-Secure cash close to your person in a lanyard wallet, a belt with money pockets, in a hidden, inside pocket, or a small cross-body purse under your coat or secured against your body.
-Men, don’t carry your wallet in your back pocket. That’s just asking for trouble.
-Keep your credit cards in RFID sleeves.
-Keep all forms of money on your person and not in a bag that you will put down or sling over your shoulder.
-Depending on your credit card or your bank, if you are traveling abroad, be sure to notify your bank or credit card company that you will be traveling before you leave. Some credit card companies will freeze or close an account if suspicious charges are being made in foreign countries. Your credit card company can notate that you called and alerted them of your travel.
-If you opt to travel with a credit card, be sure to use an actual credit card, not a debit card that is attached to our checking account.
-If possible, consider carrying a credit card that you only use for travel. A card that is not attached to your bank account and other bills can be easier to monitor on the road for potential fraud.
-When you are paying for a meal or a purchase, minimize what you remove from a bag or purse for payment. Don’t pull out all of your cash and sift through it. The more you pull out, the more chance you have to lay something down, drop it, or worse-you are now a target for a thief that may notice you.
-When you take your credit card out to use, don’t let it out of your site and put it away first before you sign the receipt or before the shuffle to leave the restaurant kicks into high gear. In the U.S., we are used to our credit cards walking away with the server for processing but in some countries, the server processes the transaction at the table. This is highly preferred!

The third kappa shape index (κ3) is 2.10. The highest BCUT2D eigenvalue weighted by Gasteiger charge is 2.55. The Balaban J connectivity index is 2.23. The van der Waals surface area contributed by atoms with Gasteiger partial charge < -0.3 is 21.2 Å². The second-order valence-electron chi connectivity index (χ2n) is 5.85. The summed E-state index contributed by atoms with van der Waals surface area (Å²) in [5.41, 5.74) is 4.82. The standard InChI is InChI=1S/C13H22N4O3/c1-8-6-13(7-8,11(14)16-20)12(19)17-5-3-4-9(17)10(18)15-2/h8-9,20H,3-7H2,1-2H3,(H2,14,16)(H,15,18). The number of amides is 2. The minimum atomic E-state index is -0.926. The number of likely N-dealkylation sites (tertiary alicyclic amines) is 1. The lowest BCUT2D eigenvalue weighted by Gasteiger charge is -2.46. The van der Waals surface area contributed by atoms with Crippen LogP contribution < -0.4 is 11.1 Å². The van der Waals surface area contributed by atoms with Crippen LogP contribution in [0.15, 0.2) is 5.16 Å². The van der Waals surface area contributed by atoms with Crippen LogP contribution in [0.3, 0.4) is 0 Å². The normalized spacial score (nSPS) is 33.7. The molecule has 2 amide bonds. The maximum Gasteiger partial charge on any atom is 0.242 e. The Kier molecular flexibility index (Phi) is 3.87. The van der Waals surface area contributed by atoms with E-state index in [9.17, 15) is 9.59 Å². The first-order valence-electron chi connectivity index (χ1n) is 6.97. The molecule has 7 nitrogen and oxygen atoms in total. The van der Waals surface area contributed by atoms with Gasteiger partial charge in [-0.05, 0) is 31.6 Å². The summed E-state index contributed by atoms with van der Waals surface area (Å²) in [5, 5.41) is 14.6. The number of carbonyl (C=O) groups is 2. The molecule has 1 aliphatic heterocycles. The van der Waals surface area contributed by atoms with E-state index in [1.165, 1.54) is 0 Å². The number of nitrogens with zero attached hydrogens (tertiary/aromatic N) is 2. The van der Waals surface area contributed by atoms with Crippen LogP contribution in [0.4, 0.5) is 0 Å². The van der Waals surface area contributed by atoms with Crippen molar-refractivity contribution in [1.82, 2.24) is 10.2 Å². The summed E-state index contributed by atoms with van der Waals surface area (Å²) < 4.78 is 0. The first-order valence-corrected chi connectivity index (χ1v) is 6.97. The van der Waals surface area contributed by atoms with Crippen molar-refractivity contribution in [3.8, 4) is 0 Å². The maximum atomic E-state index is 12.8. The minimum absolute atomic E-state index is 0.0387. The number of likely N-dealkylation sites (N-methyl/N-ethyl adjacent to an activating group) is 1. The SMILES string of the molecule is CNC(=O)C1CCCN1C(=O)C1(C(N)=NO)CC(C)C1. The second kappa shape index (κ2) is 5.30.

-If at all possible, watch your credit card transactions online, in real-time, as you travel to ensure you have not been a victim of fraud.
-Carry no more than two credit cards as you travel. If you have an issue with one card, you will have a backup.
Securing your passport
Don’t forget your passport!!! We have luckily never had trouble with our passports but we have traveled with friends who have. Let me assure you, losing your passport is not a fun experience! With that said, I can’t emphasize enough that your passport should be strictly guarded.
The best way to lose your passport is while you’re at the airport. The shuffle through security is a sure way to lay it down or stick it in a pocket and have that exhilarating moment of panic.
Before you leave home, make sure that you have copies of your passport and carry them separately from your actual passport.
When you have your passport out, pay attention, be mindful, put it away as soon as possible even if you’re standing barefoot in the security line being rushed through screening. I don’t let anyone hurry me along before my passport is securely in its proper place. No questions asked. I can’t encourage you enough to get into that kind of habit.
As you travel, keep your passports on your person at all times.
Pay Attention to what you are doing and to those around you
When you are in a beautiful place, enjoying the vacation of a lifetime, it is understandably easy to get caught up in enjoying yourself. Of course, you want to enjoy your vacation but it is equally important to not get so distracted that you put down your camera and walk away, never to see it again (a fellow traveler had this unfortunate experience).
If you are on a crowded bus or subway, keep your backpack or personal items in front of you and not on your back. Better yet, put it between you and your companion. Thieves take advantage of tight spaces, close contact, and distraction.
I hope these are helpful tips that will keep you safe as you travel. Please know that I am not a security expert but these are the precautions we have used to safely travel for many years. I also subscribe to Mr. Benjamin Franklin’s wise words, “An ounce of prevention is worth a pound of cure.”
If you have any other tips that you use as you travel, be sure to share them in the comments!
As always, safe travels!